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Ask Dr. Don
Bankrate.com

Refinancing with a HELOC

Dear Dr. Don,
I have received an offer for a home equity loan. They want me to open a line of credit of $109,000 to pay off my existing mortgage. It is a variable-rate loan. Is this a wise thing to do?
Gary Gradation

Dear Gary,
A home equity loan is another term for a second mortgage. It's called a second mortgage because it's second in line to be paid off in foreclosure. When you use a second mortgage to repay your first mortgage, the second mortgage moves to the front of the line, reducing the lender's risk.

One potential problem in using a home equity loan to repay your current mortgage is that the loan isn't priced to reflect that fact.

There are two types of home equity loans, a standard home equity loan and a home equity line of credit (HELOC). There are important differences between these two types of loans.

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A HELOC is revolving credit with a variable interest rate. As you pay down your loan balance during the draw period, you can re-borrow the money up to the loan limit. The draw period typically lasts for the first 10 years of the loan.

The monthly payment during the draw period is usually just the interest expense on the outstanding balance. In contrast, the home equity loan has a fixed interest rate and the loan is amortized over its loan term so the monthly payment covers both principal and interest.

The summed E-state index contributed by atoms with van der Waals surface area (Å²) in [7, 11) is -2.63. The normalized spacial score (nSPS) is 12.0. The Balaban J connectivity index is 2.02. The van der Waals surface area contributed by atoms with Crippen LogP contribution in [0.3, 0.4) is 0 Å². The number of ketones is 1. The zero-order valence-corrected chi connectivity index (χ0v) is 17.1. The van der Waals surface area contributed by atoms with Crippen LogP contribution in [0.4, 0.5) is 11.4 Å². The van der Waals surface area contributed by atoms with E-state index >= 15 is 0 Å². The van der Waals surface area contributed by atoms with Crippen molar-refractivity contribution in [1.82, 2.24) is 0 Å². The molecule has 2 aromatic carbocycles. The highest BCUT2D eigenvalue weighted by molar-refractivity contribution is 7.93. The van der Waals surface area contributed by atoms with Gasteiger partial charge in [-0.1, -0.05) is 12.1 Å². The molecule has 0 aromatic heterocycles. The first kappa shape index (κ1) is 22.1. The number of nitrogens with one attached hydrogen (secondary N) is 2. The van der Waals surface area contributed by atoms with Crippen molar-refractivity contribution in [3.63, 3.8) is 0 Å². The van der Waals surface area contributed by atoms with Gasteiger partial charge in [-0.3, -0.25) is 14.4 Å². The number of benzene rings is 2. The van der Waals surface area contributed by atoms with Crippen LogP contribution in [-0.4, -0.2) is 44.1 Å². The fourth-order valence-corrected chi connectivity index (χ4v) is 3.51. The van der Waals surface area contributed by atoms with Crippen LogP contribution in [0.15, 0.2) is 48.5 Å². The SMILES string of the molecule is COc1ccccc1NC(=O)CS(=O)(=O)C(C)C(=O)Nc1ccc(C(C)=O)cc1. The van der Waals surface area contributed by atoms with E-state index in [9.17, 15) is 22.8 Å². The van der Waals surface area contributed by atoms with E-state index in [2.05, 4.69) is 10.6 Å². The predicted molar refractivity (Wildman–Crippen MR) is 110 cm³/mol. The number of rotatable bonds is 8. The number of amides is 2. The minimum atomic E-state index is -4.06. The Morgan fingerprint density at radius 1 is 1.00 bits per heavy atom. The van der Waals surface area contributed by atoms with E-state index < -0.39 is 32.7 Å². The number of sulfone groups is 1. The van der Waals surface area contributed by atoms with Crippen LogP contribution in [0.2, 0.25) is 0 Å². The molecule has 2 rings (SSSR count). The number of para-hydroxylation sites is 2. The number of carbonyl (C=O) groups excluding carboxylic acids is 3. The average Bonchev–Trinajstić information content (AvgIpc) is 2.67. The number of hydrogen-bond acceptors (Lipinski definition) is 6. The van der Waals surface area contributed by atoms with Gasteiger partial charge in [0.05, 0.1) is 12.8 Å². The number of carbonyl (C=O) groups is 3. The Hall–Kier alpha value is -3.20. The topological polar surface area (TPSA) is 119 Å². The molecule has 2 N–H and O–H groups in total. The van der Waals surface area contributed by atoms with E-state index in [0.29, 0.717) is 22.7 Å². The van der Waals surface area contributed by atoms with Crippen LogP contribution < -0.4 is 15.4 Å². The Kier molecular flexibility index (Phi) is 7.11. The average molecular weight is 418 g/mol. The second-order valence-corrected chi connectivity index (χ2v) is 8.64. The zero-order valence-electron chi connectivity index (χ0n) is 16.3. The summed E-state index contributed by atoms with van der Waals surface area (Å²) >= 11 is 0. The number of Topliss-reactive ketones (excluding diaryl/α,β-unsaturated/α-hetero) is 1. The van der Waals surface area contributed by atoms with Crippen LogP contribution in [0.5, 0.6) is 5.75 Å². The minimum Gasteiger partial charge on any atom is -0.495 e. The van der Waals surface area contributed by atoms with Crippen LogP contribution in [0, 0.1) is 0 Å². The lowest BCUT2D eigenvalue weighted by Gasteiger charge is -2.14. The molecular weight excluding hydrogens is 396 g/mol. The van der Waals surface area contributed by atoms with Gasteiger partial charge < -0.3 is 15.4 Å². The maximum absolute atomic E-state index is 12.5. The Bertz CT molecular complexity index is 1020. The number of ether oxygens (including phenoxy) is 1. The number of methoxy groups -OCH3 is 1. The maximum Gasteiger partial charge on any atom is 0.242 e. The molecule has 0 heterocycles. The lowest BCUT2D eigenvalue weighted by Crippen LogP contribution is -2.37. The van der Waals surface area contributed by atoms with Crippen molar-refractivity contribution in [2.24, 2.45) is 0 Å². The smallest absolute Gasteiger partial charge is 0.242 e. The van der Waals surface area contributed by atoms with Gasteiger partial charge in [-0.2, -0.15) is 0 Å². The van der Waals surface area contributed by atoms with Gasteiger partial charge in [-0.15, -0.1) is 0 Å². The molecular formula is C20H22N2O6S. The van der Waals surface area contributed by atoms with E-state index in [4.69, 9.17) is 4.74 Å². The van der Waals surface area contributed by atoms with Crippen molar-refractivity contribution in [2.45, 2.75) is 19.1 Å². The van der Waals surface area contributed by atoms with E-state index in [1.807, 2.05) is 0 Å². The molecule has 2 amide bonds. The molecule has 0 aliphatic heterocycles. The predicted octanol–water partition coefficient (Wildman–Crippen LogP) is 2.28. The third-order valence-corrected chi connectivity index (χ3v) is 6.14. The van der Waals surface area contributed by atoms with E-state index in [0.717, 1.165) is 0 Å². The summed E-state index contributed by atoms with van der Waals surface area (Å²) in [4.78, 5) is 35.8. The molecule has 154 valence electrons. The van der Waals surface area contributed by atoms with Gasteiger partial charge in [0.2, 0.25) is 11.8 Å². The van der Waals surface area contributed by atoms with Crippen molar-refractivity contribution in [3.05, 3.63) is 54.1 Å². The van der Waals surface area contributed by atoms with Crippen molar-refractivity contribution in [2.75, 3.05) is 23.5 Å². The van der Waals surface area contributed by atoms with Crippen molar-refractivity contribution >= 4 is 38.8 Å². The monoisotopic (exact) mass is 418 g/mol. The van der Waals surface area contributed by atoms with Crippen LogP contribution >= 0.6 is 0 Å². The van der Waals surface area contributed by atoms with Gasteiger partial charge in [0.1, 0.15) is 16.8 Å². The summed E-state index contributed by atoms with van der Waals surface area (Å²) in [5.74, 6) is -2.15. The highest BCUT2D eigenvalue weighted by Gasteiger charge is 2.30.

Home equity loans and HELOCs generally have lower closing costs than the costs associated with refinancing a new first mortgage. These cost savings can shorten the payback period for your new loan. The quicker payback can reduce your risk if you're not sure how long you'll be living in the home. Bankrate's Refinancing Calculator will help you figure out the months to recoup costs (payback period) on your loan.

I'll be the first to tell you that I don't know where interest rates are headed. That said, we're either at or near the end of a Federal Reserve cycle of lower interest rates. There's a lot more risk of rising interest rates on your variable rate loan than hope for a continuation of lower rates. Read Greg McBride's feature to learn why you shouldn't be deceived by low ARM rates.

Do some comparison-shopping between fixed rate mortgages, adjustable rate mortgages (ARM), home equity loans and home equity lines of credit. A 5/1 ARM will have a fixed rate over the first five years of the loan term and then becomes a one-year ARM. The problem with a 5/1 ARM is the risk that rates rise over the next five years and your mortgage adjusts to a much higher interest rate with no prospect of refinancing.

-- Posted: July 24, 2002

Read more Dr. Don columns
See Also
Everything you need to get a home equity loan
Cash-out refinancing -- here's how it works
Financial advice glossary
More Dr. Don stories

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